It is mains operated but I think I can use a relay to switch the Dremel on and off based on the extruder signal.

All of this will become much clearer when I can make a small film of the machine hopefully working!

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CNC Electronics.

August 28th, 2016

This weekend I worked some more on the CNC machine. It’s really meant to be for laser cutting but seems to have become more of a 3D printer. Mainly since there is more involved in getting that to work. It is easier to stick a laser on a 3D printer than stick a 3D print head on a laser cutter! During the week my electronics and extra linear bearings arrived. I spent a bit of free time on Friday getting the RAMPS board fired up.  It took me a little while to get things actually working, mainly due to a string of silly but easy to make mistakes.

First I needed to get the firmware on the board. I am using the latest stable version of Marlin (1.0.2-1 at time of writing). Marlin needs configuring before you install it and the way this is done is by changing #defines in a couple of header files. Being an old computer geek this isn’t too hard. Where I did go wonky though was when the code wouldn’t build.  That turned out to be and error in one of the header files, dogm_font_marlin.h. Inside there the include path to the library used by the LCD I have was wrong. It should read #include <clib/u8g.h> but the path was originally wrong. The thing that threw me was for some reason that include is in the file twice, once at the top and again half way down. I had changed it in one place and not the other. The IDE was telling me why it wasn’t building, I just wasn’t reading the error carefully enough and assumed I had fixed it!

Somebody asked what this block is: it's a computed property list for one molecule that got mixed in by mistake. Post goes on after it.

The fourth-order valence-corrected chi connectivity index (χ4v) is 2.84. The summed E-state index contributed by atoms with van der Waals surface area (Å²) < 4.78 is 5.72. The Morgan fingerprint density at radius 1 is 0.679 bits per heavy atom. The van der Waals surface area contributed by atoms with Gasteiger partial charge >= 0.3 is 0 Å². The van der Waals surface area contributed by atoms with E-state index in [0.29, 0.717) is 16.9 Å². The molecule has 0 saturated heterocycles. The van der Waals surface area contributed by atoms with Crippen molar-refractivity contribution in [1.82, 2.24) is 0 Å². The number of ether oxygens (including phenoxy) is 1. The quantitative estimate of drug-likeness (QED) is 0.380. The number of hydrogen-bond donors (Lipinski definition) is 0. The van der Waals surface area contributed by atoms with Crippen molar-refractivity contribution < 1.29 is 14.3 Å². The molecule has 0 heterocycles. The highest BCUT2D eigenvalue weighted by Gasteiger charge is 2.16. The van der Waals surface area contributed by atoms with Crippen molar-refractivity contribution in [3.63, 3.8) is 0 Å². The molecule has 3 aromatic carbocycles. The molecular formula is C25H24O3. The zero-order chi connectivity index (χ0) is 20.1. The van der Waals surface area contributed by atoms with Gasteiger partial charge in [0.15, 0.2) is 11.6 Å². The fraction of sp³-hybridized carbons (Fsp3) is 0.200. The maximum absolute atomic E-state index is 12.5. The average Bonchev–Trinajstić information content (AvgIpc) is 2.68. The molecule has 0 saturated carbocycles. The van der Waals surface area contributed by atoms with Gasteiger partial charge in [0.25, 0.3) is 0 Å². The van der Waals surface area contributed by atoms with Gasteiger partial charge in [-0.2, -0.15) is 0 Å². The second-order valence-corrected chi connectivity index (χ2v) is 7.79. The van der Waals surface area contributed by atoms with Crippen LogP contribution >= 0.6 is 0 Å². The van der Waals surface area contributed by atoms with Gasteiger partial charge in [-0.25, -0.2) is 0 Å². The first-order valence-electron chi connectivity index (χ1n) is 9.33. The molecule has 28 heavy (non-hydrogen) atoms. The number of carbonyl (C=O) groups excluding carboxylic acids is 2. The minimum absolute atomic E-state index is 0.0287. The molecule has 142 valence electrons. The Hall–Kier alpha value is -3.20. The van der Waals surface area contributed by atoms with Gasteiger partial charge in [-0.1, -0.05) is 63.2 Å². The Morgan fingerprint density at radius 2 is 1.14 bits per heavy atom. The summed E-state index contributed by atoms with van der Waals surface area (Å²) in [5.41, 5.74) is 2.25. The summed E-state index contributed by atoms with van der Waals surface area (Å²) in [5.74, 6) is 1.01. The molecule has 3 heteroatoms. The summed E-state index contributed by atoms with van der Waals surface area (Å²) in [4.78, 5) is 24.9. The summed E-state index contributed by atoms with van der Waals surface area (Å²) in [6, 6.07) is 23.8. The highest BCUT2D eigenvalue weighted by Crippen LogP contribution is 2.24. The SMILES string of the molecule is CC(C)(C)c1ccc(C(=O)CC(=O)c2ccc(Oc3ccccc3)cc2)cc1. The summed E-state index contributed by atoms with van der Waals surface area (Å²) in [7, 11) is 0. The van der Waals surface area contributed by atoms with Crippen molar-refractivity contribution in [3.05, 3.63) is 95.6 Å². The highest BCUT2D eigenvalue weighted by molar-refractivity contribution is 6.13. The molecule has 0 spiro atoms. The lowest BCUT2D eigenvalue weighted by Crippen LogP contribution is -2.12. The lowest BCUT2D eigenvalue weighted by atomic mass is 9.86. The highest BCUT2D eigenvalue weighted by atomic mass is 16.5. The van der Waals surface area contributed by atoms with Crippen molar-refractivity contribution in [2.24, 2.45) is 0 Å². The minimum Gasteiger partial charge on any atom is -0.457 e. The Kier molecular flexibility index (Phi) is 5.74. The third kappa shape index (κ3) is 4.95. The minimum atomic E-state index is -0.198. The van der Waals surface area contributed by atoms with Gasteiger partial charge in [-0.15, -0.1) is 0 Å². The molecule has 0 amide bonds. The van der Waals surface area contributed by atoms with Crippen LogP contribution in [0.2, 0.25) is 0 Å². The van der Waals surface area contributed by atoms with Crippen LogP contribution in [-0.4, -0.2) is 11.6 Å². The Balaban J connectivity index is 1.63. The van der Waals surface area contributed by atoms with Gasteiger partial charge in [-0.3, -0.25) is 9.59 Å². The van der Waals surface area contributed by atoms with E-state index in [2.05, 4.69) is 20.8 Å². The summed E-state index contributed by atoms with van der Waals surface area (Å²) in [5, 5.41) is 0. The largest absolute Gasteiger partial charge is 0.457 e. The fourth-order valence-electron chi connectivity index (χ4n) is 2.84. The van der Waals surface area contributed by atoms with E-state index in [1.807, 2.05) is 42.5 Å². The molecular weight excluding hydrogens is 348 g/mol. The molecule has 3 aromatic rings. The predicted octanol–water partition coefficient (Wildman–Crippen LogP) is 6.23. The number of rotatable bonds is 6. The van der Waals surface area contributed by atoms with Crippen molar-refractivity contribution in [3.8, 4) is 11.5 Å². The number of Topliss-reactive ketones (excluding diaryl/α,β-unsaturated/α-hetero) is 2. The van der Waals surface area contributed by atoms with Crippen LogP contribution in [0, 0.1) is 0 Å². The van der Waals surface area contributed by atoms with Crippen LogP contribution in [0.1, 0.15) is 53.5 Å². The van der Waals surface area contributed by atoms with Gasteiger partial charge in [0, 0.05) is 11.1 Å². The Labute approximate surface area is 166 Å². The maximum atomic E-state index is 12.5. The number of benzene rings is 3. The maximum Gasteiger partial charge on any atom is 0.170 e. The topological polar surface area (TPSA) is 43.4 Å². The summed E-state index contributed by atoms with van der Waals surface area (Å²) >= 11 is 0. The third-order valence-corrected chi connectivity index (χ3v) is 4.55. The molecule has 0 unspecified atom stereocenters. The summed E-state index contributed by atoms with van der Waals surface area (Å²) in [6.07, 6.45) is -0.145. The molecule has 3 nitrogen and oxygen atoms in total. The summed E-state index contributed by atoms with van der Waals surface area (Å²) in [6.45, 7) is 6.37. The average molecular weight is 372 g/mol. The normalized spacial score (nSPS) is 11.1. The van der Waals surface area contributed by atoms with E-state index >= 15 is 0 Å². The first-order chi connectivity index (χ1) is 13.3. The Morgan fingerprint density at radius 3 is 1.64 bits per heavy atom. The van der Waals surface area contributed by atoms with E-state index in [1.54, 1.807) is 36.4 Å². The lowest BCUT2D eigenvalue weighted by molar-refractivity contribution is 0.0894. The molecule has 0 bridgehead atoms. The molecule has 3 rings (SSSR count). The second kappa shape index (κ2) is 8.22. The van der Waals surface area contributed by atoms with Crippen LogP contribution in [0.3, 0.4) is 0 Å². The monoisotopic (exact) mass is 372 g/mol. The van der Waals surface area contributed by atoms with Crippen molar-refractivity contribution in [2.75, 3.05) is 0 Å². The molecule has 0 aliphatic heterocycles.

Most people probably won’t know what I am on about there. It’s probably enough to say if you are building a machine yourself there are quite a few fiddly little things you need to do to get everything working. There is documentation out there but it is all over the place. It takes a bit of digging to figure out what is the best way to do things sometimes. With the software building and uploaded to the Arduino Mega I finally got the screen and controller working. But with the motors connected I couldn’t get anything to move.

One issue was when I plugged the RAMPS board onto the Arduino Mega some of the pins were misaligned and they didn’t go into the sockets correctly. I removed the board, straightened the pins and reconnected everything. Still the motors wouldn’t work. Then I realised I had made a truly daft mistake. I had followed some instructions I had found online for plugging in the stepper driver boards. I am using the DRV8825 stepper driver boards (well Chinese copies anyway). The instructions I found showed an earlier type of driver board so when I plugged mine in I plugged them in the same was as in those instructions. I should have actually looked at the boards and worked out which pin was which. Of course I had them in backwards!